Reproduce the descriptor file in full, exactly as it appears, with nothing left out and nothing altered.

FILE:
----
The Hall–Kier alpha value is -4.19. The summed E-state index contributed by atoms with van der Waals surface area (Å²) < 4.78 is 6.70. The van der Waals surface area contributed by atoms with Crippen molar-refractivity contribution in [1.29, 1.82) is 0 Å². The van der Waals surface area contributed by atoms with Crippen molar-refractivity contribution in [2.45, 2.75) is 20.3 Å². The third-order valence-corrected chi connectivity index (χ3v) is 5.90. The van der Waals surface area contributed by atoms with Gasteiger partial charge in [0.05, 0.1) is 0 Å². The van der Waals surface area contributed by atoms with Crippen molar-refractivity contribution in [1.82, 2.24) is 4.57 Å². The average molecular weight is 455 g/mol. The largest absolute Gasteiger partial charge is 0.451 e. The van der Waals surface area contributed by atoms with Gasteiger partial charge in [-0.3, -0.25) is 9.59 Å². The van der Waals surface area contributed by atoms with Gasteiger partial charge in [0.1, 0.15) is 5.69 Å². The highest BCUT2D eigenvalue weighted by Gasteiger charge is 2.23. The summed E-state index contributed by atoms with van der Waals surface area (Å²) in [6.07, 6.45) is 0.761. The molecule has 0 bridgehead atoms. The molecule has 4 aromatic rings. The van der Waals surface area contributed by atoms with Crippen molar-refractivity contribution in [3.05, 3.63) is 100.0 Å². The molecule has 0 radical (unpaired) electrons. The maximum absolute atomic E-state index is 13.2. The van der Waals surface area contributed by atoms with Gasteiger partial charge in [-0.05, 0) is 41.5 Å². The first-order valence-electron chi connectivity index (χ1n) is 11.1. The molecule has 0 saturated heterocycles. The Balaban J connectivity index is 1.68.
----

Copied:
The Hall–Kier alpha value is -4.19. The summed E-state index contributed by atoms with van der Waals surface area (Å²) < 4.78 is 6.70. The van der Waals surface area contributed by atoms with Crippen molar-refractivity contribution in [1.29, 1.82) is 0 Å². The van der Waals surface area contributed by atoms with Crippen molar-refractivity contribution in [2.45, 2.75) is 20.3 Å². The third-order valence-corrected chi connectivity index (χ3v) is 5.90. The van der Waals surface area contributed by atoms with Gasteiger partial charge in [0.05, 0.1) is 0 Å². The van der Waals surface area contributed by atoms with Crippen molar-refractivity contribution in [1.82, 2.24) is 4.57 Å². The average molecular weight is 455 g/mol. The largest absolute Gasteiger partial charge is 0.451 e. The van der Waals surface area contributed by atoms with Gasteiger partial charge in [-0.3, -0.25) is 9.59 Å². The van der Waals surface area contributed by atoms with Gasteiger partial charge in [0.1, 0.15) is 5.69 Å². The highest BCUT2D eigenvalue weighted by Gasteiger charge is 2.23. The summed E-state index contributed by atoms with van der Waals surface area (Å²) in [6.07, 6.45) is 0.761. The molecule has 0 bridgehead atoms. The molecule has 4 aromatic rings. The van der Waals surface area contributed by atoms with Crippen molar-refractivity contribution in [3.05, 3.63) is 100.0 Å². The molecule has 0 radical (unpaired) electrons. The maximum absolute atomic E-state index is 13.2. The van der Waals surface area contributed by atoms with Gasteiger partial charge in [-0.05, 0) is 41.5 Å². The first-order valence-electron chi connectivity index (χ1n) is 11.1. The molecule has 0 saturated heterocycles. The Balaban J connectivity index is 1.68.